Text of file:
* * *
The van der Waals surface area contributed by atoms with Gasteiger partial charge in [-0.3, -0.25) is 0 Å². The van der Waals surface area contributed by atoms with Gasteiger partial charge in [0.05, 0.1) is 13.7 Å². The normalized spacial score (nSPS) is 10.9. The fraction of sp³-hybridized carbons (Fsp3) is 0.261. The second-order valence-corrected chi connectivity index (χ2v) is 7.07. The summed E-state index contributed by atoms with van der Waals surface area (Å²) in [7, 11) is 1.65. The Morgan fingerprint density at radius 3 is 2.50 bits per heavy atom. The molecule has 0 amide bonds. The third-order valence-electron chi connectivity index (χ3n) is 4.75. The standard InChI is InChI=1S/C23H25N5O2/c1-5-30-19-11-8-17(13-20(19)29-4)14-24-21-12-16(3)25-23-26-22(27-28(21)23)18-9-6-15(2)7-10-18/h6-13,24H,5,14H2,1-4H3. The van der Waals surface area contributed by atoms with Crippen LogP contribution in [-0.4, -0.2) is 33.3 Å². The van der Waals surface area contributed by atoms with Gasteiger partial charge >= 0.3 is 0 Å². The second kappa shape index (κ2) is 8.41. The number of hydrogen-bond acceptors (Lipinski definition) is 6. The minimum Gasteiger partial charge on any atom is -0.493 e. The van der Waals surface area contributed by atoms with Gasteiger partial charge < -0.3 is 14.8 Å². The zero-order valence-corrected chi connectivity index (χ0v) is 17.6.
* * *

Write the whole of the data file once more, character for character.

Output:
The van der Waals surface area contributed by atoms with Gasteiger partial charge in [-0.3, -0.25) is 0 Å². The van der Waals surface area contributed by atoms with Gasteiger partial charge in [0.05, 0.1) is 13.7 Å². The normalized spacial score (nSPS) is 10.9. The fraction of sp³-hybridized carbons (Fsp3) is 0.261. The second-order valence-corrected chi connectivity index (χ2v) is 7.07. The summed E-state index contributed by atoms with van der Waals surface area (Å²) in [7, 11) is 1.65. The Morgan fingerprint density at radius 3 is 2.50 bits per heavy atom. The molecule has 0 amide bonds. The third-order valence-electron chi connectivity index (χ3n) is 4.75. The standard InChI is InChI=1S/C23H25N5O2/c1-5-30-19-11-8-17(13-20(19)29-4)14-24-21-12-16(3)25-23-26-22(27-28(21)23)18-9-6-15(2)7-10-18/h6-13,24H,5,14H2,1-4H3. The van der Waals surface area contributed by atoms with Crippen LogP contribution in [-0.4, -0.2) is 33.3 Å². The van der Waals surface area contributed by atoms with Gasteiger partial charge >= 0.3 is 0 Å². The second kappa shape index (κ2) is 8.41. The number of hydrogen-bond acceptors (Lipinski definition) is 6. The minimum Gasteiger partial charge on any atom is -0.493 e. The van der Waals surface area contributed by atoms with Gasteiger partial charge < -0.3 is 14.8 Å². The zero-order valence-corrected chi connectivity index (χ0v) is 17.6.